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Hoisted from the Archives: More Dilemmas of Teaching Political Economy Here at Berkeley

PEIS--Notes on Reform...: Archive Entry From Brad DeLong's Webjournal: Consider PEIS 101, Modern Theories of Political Economy. As I see it, the course has three objectives:

  • To teach students that the classical theoretical traditions in social theory or political economy--chiefly those of Adam Smith, John Stuart Mill, and Alexis de Tocqueville, but also those of Marx and Weber--still have life and power.
  • To teach students the main other, more modern, currents of theory and analysis derived from or constructed in reaction to the classical theoretical traditions.
  • To survey what is going on in the world today.

Now any one of these three objectives would be enough for a full semester course. Trying to cram all three of these missions into one single semester-long course is asking for trouble. The problem is that we already have a substantial number of requirements for the major, cannot realistically add more, and could not pay for people to teach anything more even if we did add requirements. So we are trying to do too much in a small number of courses. But we don't have the budget or the resources to offer more. And don't get me started on the state of our anemic undergraduate thesis program.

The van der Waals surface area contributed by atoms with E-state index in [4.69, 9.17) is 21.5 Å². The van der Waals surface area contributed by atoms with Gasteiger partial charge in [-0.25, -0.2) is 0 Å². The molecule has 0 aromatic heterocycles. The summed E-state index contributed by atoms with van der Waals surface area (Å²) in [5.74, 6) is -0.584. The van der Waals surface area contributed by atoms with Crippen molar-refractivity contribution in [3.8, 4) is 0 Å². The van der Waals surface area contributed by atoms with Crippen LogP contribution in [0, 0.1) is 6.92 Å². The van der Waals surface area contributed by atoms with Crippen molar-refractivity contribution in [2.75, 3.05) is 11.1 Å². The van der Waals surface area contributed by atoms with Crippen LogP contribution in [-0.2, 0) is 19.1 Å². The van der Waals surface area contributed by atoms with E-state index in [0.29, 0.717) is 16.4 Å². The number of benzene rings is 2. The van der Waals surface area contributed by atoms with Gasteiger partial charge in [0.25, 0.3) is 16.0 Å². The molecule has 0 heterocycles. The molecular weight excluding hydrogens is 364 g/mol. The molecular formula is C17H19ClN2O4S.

And there's more. You see, I regard the best interdisciplinary work in "political economy" as resulting from the more-or-less equal mixture of political science, history, and economics, with dabs of sociology and anthropology thrown in. We have no trouble--even in our anemic, underfunded state--finding people to teach the political science, the history, the sociology and anthropology. We can find people to teach the economic theory--albeit with difficulty. But we have difficulty finding people to teach the applied economics part of the mix, which is a problem because the courses in the Economics Department we send people to are inevitably already oversubscribed.